A splinter is a thin piece of material (such as wood, glass, or metal) that gets embedded just below the top layer of your skin.
To remove a splinter, first wash your hands with soap and water. Use tweezers to grab the splinter. Carefully pull it out at the same angle it went in.
If the splinter is under the skin or hard to grab:
- Sterilize a pin or needle by soaking it in rubbing alcohol or placing the tip in a flame.
- Wash your hands with soap.
- Use the pin to gently remove skin over the splinter.
- Then use the tip of the pin to lift the end of the splinter out.
- You may need to use tweezers to pull out the splinter after you lift it.
After the splinter is out, wash the area with soap and water. Pat the area dry. (Don't rub.) Apply antibiotic ointment. Bandage the cut if it is likely to get dirty.
See your health care provider if there is inflammation or pus, or if the splinter is deeply embedded. Also seek medical attention if the splinter is in your eye or close to it.
I'm Dr. Alan Greene and let's talk about splinters. How do you get them out? If the splinter is still sticking up above the skin, the best thing to do, if tweezers are available, is to get a pair of tweezers. Clean tweezers, you clean them with alcohol. And rather than messing around with your fingers where you may push the splinter beneath the surface, go right for the tweezers. Grasp the end of the splinter. And then here's the trick. You pull it in the same angle that the splinter went in. Often though the splinter is already gone beneath the surface of the skin. And if that's the case, the best way to get it out is usually to take a pin or a needle - to get that clean with alcohol - and then to gently get rid of the skin. Move aside the skin that's just above the tip of the splinter. Use the needle then to lift up the tip. And then often you use tweezers, just like we talked about before, to grasp and pull the angle that it went in. Either way though, however far the splinter went in, it's a smart idea to wash the area with soap and water once you're done. Because when the splinter goes in, it can bring bacteria that could set up an infection.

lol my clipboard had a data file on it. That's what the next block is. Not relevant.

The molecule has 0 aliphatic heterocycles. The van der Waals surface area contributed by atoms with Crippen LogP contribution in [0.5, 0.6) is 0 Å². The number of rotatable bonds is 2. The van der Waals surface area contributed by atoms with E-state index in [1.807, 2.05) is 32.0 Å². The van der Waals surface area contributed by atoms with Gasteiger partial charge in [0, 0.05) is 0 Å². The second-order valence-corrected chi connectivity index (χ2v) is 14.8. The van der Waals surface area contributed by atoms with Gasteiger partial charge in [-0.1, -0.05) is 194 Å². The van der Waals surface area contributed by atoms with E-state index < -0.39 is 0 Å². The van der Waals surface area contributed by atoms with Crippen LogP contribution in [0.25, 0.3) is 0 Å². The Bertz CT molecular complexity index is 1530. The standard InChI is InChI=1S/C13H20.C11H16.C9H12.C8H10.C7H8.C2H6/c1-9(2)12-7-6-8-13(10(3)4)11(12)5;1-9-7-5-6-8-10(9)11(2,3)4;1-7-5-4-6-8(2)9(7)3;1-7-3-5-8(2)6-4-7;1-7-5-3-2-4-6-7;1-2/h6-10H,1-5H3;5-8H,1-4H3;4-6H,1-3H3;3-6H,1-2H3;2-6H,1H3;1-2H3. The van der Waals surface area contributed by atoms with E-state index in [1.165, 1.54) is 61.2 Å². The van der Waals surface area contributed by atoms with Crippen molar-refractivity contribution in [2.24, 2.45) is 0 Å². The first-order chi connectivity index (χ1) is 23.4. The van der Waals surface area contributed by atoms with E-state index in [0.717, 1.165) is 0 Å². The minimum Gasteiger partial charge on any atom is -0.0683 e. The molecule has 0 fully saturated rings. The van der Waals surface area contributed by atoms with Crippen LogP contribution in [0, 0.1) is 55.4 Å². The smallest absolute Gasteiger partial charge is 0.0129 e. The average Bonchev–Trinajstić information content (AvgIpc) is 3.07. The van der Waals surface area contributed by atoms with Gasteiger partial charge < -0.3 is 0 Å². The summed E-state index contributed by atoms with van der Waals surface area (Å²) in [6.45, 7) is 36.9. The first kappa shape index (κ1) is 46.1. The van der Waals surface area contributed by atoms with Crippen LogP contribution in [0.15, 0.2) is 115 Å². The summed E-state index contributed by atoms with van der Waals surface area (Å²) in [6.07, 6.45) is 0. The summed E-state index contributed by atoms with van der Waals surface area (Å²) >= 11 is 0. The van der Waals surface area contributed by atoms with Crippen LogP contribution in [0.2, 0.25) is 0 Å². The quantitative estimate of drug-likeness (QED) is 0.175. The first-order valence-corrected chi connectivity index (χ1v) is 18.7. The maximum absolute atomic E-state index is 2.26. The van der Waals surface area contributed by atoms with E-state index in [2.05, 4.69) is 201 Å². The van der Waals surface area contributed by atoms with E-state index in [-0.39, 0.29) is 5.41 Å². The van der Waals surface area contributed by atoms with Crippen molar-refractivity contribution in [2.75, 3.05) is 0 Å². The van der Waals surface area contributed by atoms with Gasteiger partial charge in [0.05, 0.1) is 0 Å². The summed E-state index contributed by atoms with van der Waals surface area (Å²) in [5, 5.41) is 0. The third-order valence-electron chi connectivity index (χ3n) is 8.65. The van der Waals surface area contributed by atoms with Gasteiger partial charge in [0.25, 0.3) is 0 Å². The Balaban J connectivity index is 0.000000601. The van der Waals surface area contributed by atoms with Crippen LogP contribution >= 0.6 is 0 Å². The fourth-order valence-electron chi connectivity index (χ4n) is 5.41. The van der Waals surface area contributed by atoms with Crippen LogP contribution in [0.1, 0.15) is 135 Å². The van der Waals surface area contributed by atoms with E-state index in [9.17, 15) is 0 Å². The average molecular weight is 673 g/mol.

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Last reviewed on: 7/19/2021
Reviewed by: Linda J. Vorvick, MD, Clinical Associate Professor, Department of Family Medicine, UW Medicine, School of Medicine, University of Washington, Seattle, WA. Also reviewed by David Zieve, MD, MHA, Medical Director, Brenda Conaway, Editorial Director, and the A.D.A.M. Editorial team.